Analysing the Two Sudans’ Oil Dispute

South Sudan's oil infrastructure

Six months after the secession of the Republic of South Sudan from Sudan, the two countries have still not been able to resolve a number of important outstanding issues. Prominent among these issues is the lack of agreement on the South’s use of the oil infrastructure in the North.

With the South having seceded with about 75 per cent of Sudan’s oil wealth and the crucial role that the commodity plays in Sudan’s national revenue, negotiations for an oil deal are key for the two countries. As such, mediating the oil crisis has become one of the major pre-occupations of the Thabo Mbeki-led African Union’s High-level Implementation Panel (AUHIP) on the outstanding issues between the two countries.

However, the negotiations under the auspices of the AU Panel are not progressing as expected due to entrenched disagreements over how much Juba should pay for using Sudan’s oil infrastructure, particularly the pipelines and port.

The two Horn of Africa neighbours have recently been embroiled in heated exchanges, blame-shifting and accusations over the oil issue thereby damaging relations between the two and further reducing the chances of a deal. South Sudan has accused Sudan of stealing Juba’s oil by secretly constructing another pipeline to divert oil destined for export through Port Sudan and also confiscating several million of barrels of oil.

In all, Juba claims to have lost over 3 million barrels of oil that were meant to pass through the North’s oil pipelines for export from Port Sudan. Juba’s Minister of Petroleum and Mining has subsequently threatened to sue any country or company involved in purchasing the allegedly stolen oil. Sudan, on the other hand, is charging South Sudan with being childish in its positions and presentation of issues; for acting like a donor promising to dole out support with accompanying conditionalities; and blaming Khartoum for its inability to generate profits from its share of the oil wealth.

Sudan says that the South Sudan owes it more than $1 billion in unpaid fees. Within the context of the stalemate and Khartoum’s monopoly of oil infrastructure, Juba decided to shut down its oil production whilst considering other options of profitably exporting its oil. The decision was taken by a meeting of the Council of Ministers of South Sudan chaired by President Salvir Kiir and required immediate implementation.

A feasibility study is currently being conducted to evaluate the possibility of constructing an oil pipeline through Uganda and Kenya.

Juba’s resolution to halt oil production has significant implications for the economic stability of the two countries. First, it diminishes Khartoum’s use of its monopoly of oil infrastructure as a bargaining chip in determining how much Juba should pay for using its oil infrastructure. This gives Juba an important stand in articulating its position at the negotiation table if negotiations resume. Juba’s logic of keeping the oil till it finds a more judicious means of exploiting it communicates its understanding that it is better to retain it for the future than waste it in an oil row.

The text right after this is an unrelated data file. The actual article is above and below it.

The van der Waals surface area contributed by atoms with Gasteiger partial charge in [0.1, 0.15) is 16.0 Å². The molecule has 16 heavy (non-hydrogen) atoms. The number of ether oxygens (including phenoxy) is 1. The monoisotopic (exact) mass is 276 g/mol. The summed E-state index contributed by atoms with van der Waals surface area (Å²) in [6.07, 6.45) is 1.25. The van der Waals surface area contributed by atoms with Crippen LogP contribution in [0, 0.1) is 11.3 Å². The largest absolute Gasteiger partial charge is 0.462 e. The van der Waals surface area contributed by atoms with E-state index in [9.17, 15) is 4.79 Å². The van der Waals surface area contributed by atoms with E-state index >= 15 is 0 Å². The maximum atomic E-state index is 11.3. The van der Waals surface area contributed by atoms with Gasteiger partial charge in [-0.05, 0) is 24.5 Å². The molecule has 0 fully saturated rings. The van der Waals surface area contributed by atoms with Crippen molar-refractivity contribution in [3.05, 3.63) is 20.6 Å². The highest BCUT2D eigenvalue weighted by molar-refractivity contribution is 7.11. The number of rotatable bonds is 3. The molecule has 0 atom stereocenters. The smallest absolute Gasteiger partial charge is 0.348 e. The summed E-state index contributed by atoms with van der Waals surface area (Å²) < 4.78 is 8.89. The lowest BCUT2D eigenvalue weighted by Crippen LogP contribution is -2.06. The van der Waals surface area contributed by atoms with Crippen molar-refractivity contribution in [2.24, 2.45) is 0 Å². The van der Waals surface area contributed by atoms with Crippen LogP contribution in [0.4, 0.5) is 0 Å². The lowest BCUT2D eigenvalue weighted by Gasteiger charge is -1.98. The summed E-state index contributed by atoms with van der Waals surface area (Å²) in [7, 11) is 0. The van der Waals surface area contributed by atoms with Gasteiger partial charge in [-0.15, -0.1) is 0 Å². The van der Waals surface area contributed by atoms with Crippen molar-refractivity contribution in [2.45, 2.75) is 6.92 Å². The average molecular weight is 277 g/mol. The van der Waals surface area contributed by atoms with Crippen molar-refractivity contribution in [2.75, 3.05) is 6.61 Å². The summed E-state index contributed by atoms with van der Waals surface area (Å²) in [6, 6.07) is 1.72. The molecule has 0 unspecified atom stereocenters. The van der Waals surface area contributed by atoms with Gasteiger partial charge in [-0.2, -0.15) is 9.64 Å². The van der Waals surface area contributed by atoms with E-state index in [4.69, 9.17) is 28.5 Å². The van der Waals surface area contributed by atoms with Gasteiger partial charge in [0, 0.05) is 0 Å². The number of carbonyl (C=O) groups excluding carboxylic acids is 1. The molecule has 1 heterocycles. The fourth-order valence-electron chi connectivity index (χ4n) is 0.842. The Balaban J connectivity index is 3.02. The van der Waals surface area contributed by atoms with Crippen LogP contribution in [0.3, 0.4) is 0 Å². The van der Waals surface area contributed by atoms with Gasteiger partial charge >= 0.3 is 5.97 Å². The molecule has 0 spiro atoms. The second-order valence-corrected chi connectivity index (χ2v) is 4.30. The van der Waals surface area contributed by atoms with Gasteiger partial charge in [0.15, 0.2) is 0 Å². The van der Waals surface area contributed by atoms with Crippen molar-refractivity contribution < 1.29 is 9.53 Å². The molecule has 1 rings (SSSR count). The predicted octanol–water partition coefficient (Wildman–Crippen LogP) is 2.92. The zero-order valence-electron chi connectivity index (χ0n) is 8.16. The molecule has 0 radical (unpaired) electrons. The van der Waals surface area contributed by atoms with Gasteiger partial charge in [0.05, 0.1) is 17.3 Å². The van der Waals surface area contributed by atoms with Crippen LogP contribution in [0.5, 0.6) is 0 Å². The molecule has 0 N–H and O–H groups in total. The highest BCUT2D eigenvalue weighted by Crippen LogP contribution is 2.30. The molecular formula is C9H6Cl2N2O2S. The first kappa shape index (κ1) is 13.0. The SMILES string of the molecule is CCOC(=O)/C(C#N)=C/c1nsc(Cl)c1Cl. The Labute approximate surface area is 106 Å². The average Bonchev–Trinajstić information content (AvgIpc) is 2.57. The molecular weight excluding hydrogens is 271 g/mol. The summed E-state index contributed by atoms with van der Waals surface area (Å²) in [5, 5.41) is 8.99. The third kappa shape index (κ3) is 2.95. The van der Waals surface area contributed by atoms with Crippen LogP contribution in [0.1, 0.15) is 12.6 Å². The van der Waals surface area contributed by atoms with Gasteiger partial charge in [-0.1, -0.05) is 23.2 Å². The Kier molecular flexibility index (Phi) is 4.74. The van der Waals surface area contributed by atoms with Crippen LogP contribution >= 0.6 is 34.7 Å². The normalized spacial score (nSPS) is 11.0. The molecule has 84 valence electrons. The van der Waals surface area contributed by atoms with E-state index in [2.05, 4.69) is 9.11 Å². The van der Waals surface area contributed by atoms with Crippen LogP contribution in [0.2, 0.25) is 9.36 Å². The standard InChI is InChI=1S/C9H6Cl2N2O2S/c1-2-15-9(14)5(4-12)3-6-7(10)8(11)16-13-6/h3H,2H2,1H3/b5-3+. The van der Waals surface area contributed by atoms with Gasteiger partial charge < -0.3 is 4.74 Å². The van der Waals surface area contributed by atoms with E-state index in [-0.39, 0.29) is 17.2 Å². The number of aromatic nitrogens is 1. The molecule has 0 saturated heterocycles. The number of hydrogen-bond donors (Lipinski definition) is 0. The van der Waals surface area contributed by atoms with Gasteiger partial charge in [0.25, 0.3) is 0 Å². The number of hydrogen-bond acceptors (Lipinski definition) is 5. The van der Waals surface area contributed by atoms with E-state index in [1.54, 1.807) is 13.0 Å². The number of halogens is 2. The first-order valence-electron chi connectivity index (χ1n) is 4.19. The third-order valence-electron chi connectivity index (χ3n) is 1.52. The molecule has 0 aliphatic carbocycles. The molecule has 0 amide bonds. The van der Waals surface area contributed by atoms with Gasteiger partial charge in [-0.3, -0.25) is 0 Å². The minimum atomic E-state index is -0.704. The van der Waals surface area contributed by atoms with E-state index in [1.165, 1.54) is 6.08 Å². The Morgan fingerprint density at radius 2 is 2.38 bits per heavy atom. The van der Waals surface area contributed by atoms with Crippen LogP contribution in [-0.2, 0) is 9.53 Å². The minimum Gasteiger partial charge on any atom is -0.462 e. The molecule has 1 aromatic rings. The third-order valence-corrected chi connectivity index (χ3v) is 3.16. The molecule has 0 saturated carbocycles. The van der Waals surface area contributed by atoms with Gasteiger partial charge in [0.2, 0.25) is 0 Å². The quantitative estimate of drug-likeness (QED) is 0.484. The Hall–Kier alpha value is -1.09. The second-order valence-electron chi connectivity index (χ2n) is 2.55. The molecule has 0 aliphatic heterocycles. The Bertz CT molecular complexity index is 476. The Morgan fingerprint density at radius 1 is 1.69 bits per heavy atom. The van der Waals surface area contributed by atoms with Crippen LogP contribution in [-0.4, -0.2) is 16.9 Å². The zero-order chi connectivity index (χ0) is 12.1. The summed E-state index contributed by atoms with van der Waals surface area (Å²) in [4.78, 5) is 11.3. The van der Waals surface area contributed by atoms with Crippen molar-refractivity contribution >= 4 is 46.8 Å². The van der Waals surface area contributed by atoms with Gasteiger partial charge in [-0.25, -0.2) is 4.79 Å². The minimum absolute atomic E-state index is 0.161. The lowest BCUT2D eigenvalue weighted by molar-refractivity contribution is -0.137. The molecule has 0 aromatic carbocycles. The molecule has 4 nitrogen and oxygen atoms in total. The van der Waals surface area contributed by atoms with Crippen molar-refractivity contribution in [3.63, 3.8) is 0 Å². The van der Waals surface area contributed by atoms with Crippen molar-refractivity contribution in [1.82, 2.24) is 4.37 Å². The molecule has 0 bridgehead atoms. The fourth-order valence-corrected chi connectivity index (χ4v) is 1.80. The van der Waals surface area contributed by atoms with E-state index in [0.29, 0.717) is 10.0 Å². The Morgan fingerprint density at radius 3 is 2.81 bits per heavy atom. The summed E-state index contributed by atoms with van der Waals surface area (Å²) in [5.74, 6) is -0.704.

Second, the crucial role that oil plays in the economy of South Sudan cannot be over-emphasised. The infant country’s economy is heavily dependent on the export of oil. Shutting down oil production implies that either Juba has an alternative source of funding or is ready to damn the consequences of an economic shutdown. This may indicate that Juba either already has or has firm assurances about alternative sources of income in the interim.

Third, the cost is clear for Khartoum as it heavily depends on oil revenue. While Juba’s resolution to halt oil production may have dire consequences for South Sudan in the short-to-medium term it may produce long-term strategic benefits. The reverse may be the case for Khartoum.

Against this backdrop there are several options for Juba to consider.

Firstly, Juba may mull the possibility of airlifting its oil provided aviation conditions and economic prudence permit. Secondly, South Sudan could consider selling its oil to private oil companies in situ at discounted prices. This would leave the responsibility for the transportation of the oil from source to desired destination in the hands of those private businesses. Thirdly, it would be useful to reel in China to support the mediation efforts of the AUHIP that appears to have Khartoum’s ear. Beijing has a vested interest in the speedy resolution of the oil crisis. An estimated 5 per cent of Chinese oil supply currently comes from the South.

Finally, the government of South Sudan facing enormous challenges of state reconstruction amidst the significant needs and expectations of its people. Juba does not have the space to wait or embark on a project that will not generate immediate revenue. Against such a backdrop, the most viable option for South Sudan may be to seek external aid in order to meet its short-to-medium-term goals while investing in the construction of alternative oil infrastructure to avoid being held hostage by Khartoum in the long-term.